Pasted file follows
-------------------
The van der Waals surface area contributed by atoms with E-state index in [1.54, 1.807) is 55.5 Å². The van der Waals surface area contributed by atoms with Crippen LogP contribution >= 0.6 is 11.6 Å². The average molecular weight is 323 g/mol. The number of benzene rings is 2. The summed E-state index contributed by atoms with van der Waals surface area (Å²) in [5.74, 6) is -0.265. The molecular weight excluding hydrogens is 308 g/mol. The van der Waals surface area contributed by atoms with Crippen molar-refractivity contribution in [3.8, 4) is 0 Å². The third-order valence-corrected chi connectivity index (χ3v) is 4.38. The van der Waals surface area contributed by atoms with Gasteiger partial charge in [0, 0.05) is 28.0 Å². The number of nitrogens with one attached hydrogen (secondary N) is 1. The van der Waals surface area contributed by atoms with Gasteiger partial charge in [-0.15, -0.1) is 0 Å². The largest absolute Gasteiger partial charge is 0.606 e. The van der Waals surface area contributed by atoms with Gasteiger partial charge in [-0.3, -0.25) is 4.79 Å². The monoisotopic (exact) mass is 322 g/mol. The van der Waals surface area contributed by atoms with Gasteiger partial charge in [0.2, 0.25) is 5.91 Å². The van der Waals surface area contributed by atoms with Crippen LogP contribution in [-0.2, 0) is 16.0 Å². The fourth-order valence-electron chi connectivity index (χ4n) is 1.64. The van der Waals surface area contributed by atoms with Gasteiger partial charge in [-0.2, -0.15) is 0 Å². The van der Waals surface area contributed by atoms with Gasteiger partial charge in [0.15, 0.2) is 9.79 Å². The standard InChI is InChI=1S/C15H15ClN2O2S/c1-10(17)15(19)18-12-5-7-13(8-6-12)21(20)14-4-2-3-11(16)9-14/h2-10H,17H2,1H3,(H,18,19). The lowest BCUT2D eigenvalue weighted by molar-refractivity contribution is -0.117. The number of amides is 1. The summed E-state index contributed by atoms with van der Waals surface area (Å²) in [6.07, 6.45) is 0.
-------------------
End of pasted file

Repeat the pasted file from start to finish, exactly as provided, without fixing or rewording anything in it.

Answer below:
The van der Waals surface area contributed by atoms with E-state index in [1.54, 1.807) is 55.5 Å². The van der Waals surface area contributed by atoms with Crippen LogP contribution >= 0.6 is 11.6 Å². The average molecular weight is 323 g/mol. The number of benzene rings is 2. The summed E-state index contributed by atoms with van der Waals surface area (Å²) in [5.74, 6) is -0.265. The molecular weight excluding hydrogens is 308 g/mol. The van der Waals surface area contributed by atoms with Crippen molar-refractivity contribution in [3.8, 4) is 0 Å². The third-order valence-corrected chi connectivity index (χ3v) is 4.38. The van der Waals surface area contributed by atoms with Gasteiger partial charge in [0, 0.05) is 28.0 Å². The number of nitrogens with one attached hydrogen (secondary N) is 1. The van der Waals surface area contributed by atoms with Gasteiger partial charge in [-0.15, -0.1) is 0 Å². The largest absolute Gasteiger partial charge is 0.606 e. The van der Waals surface area contributed by atoms with Gasteiger partial charge in [-0.3, -0.25) is 4.79 Å². The monoisotopic (exact) mass is 322 g/mol. The van der Waals surface area contributed by atoms with Gasteiger partial charge in [0.2, 0.25) is 5.91 Å². The van der Waals surface area contributed by atoms with Crippen LogP contribution in [-0.2, 0) is 16.0 Å². The fourth-order valence-electron chi connectivity index (χ4n) is 1.64. The van der Waals surface area contributed by atoms with Gasteiger partial charge in [-0.2, -0.15) is 0 Å². The van der Waals surface area contributed by atoms with Gasteiger partial charge in [0.15, 0.2) is 9.79 Å². The standard InChI is InChI=1S/C15H15ClN2O2S/c1-10(17)15(19)18-12-5-7-13(8-6-12)21(20)14-4-2-3-11(16)9-14/h2-10H,17H2,1H3,(H,18,19). The lowest BCUT2D eigenvalue weighted by molar-refractivity contribution is -0.117. The number of amides is 1. The summed E-state index contributed by atoms with van der Waals surface area (Å²) in [6.07, 6.45) is 0.